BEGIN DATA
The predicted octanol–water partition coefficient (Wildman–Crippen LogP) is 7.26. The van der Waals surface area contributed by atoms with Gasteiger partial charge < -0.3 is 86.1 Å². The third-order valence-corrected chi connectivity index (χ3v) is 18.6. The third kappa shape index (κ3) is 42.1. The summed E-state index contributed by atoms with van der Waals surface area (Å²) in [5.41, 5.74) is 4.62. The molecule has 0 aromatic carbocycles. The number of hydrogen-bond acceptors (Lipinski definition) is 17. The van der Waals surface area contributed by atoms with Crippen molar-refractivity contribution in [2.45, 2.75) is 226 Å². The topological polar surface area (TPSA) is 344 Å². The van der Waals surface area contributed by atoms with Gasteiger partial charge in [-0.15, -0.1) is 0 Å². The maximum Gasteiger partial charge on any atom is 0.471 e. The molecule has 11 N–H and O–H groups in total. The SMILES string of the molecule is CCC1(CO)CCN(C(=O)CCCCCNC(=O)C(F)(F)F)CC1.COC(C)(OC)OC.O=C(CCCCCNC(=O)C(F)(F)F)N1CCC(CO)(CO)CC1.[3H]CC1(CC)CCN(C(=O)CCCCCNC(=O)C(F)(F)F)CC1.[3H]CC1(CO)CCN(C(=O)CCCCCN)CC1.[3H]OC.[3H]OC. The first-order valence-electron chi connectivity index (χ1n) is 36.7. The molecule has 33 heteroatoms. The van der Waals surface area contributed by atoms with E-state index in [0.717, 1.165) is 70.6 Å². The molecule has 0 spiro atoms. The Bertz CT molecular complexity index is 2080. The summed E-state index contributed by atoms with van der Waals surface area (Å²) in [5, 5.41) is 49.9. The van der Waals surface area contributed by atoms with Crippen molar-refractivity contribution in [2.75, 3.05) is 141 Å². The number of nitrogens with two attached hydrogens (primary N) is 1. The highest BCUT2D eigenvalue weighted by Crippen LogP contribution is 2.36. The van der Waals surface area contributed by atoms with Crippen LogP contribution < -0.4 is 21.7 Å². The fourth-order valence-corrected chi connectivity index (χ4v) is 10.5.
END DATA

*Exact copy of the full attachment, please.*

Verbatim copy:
The predicted octanol–water partition coefficient (Wildman–Crippen LogP) is 7.26. The van der Waals surface area contributed by atoms with Gasteiger partial charge < -0.3 is 86.1 Å². The third-order valence-corrected chi connectivity index (χ3v) is 18.6. The third kappa shape index (κ3) is 42.1. The summed E-state index contributed by atoms with van der Waals surface area (Å²) in [5.41, 5.74) is 4.62. The molecule has 0 aromatic carbocycles. The number of hydrogen-bond acceptors (Lipinski definition) is 17. The van der Waals surface area contributed by atoms with Crippen molar-refractivity contribution in [2.45, 2.75) is 226 Å². The topological polar surface area (TPSA) is 344 Å². The van der Waals surface area contributed by atoms with Gasteiger partial charge in [-0.15, -0.1) is 0 Å². The maximum Gasteiger partial charge on any atom is 0.471 e. The molecule has 11 N–H and O–H groups in total. The SMILES string of the molecule is CCC1(CO)CCN(C(=O)CCCCCNC(=O)C(F)(F)F)CC1.COC(C)(OC)OC.O=C(CCCCCNC(=O)C(F)(F)F)N1CCC(CO)(CO)CC1.[3H]CC1(CC)CCN(C(=O)CCCCCNC(=O)C(F)(F)F)CC1.[3H]CC1(CO)CCN(C(=O)CCCCCN)CC1.[3H]OC.[3H]OC. The first-order valence-electron chi connectivity index (χ1n) is 36.7. The molecule has 33 heteroatoms. The van der Waals surface area contributed by atoms with E-state index in [0.717, 1.165) is 70.6 Å². The molecule has 0 spiro atoms. The Bertz CT molecular complexity index is 2080. The summed E-state index contributed by atoms with van der Waals surface area (Å²) in [5, 5.41) is 49.9. The van der Waals surface area contributed by atoms with Crippen molar-refractivity contribution in [2.75, 3.05) is 141 Å². The number of nitrogens with two attached hydrogens (primary N) is 1. The highest BCUT2D eigenvalue weighted by Crippen LogP contribution is 2.36. The van der Waals surface area contributed by atoms with Crippen LogP contribution < -0.4 is 21.7 Å². The fourth-order valence-corrected chi connectivity index (χ4v) is 10.5.